The Problem Pause

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Whenever we face a problem, why is it that we invariably jump into fix or solution mode?

Why don’t we spend more time understanding the problem?

Is it that we have a pathological fear of problems?

Or, is it that we equate fixing something with being productive?

Is it that it shows our peers that we are doing something and we are effective?

Or, is it that taking the time to think (which can look a lot like doing nothing) isn’t valued?

Perhaps, we should pay more attention to Albert Einstein, who once famously said:

“If I had an hour to solve a problem, I’d spend 55 minutes thinking about the problem and 5 minutes thinking about solutions.”

A Harvard Business Review (HBR) and Economist Intelligence Unit (EIU) study from 2010 bears out Einstein’s approach.

They found that firms that were reactive, hard-charging and always fixing tended to have lower sales and profitability than those that took time to pause.

Those that paused and took time to slow down, reflect on the problems that they faced and how they should approach them, averaged “40% higher sales and 52% higher operating profits over a three-year period.”

So, what happens when you face or discover a problem?

Do you jump into fix mode?

If you are like most leaders, in most organisations, then the answer is probably yes.

So, how about doing something different for a change?

How about pausing and thinking about the problem for a change?

The research suggests that’s where some of those next-level experience insights that you are seeking sit.

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This passage is an extract from my recent book Punk XL, published in December 2021, as a follow-up to Punk CX.

The challenge within ‘The Problem Pause’ feels particularly relevant right now, given that many economies and businesses around the world are facing rising interest rates, spiking inflation, supply chain issues and increased economic and competitive pressures.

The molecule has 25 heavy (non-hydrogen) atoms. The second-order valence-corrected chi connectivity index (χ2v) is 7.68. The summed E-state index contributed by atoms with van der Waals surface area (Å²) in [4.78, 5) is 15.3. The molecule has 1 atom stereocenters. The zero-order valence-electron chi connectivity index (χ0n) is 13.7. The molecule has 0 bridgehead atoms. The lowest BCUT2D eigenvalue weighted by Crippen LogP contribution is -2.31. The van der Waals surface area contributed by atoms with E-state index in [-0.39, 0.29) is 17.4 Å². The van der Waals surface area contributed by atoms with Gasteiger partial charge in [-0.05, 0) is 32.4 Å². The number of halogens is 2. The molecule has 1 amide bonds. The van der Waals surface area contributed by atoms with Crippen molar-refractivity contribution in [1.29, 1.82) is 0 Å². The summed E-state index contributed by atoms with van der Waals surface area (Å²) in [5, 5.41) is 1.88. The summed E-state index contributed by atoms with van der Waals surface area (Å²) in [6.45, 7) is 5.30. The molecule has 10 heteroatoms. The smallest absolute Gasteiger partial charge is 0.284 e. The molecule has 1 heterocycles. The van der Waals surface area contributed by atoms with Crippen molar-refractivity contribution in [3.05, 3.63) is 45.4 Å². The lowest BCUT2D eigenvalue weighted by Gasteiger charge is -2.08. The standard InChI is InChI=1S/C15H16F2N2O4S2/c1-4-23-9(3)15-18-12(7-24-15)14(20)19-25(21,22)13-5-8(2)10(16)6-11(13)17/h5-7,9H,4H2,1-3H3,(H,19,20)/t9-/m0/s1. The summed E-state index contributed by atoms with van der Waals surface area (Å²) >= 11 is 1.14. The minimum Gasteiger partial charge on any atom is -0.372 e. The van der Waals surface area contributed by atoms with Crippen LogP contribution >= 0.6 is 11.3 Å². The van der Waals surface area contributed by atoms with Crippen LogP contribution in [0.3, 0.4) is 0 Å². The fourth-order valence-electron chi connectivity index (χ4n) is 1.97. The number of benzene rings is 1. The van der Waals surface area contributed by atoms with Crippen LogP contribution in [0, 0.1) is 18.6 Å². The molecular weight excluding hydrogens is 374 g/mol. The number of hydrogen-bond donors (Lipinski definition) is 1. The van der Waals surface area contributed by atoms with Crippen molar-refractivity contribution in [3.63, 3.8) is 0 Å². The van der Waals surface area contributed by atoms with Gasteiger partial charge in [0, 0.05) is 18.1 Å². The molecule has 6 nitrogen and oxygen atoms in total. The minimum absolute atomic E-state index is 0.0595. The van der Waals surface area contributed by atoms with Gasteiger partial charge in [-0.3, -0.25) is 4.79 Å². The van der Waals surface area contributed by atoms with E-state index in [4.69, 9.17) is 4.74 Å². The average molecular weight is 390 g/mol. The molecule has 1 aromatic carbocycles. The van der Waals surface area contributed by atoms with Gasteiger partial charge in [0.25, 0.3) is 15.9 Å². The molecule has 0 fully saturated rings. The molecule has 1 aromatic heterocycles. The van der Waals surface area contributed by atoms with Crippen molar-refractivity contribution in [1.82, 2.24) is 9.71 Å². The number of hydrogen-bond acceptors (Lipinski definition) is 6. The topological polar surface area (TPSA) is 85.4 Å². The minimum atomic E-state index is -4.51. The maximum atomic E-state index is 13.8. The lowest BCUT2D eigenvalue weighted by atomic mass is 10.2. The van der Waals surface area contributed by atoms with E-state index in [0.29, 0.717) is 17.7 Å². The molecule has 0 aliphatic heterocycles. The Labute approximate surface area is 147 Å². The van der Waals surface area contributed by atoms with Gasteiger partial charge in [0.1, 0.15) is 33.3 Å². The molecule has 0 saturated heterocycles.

The standard response to such pressures would be to cut budgets and headcount. These sorts of cuts, however, generally affect customer service more than any other department, given their relatively high headcount and cost base. But, they also tend to undermine an organisation’s ability to deliver outstanding service and a great experience.

The problem is that customer service and experience are still important regardless of the economic conditions we face. In fact, I would argue that when times get tough, excellent service and experience are more important than ever as customers become ever more discerning about where they spend their money and whom they do business with.

Acting in such a way feels like a ‘fix’ mode response.

So, what would happen if, when faced with these pressures, we paused and considered what could be a better response?

Some companies have already resisted the temptation to jump into ‘fix’ mode, paused, and subsequently decided to do something different.

Some have decided to increase their investment in customer service and experience, both in terms of headcount and their utilisation of technology, as they believe that offering excellent service and experience is the key to retaining customers and ensuring the health of their business going forward

Despite having to weather some cuts to headcount and budgets, some have decided to consolidate and focus their support teams on fewer channels to maintain their high service standards with fewer resources.

They have paused and have decided to do something different.

What are you going to do?

This post was originally published on the Enghouse Interactive blog.
Image by Nikin from Pixabay

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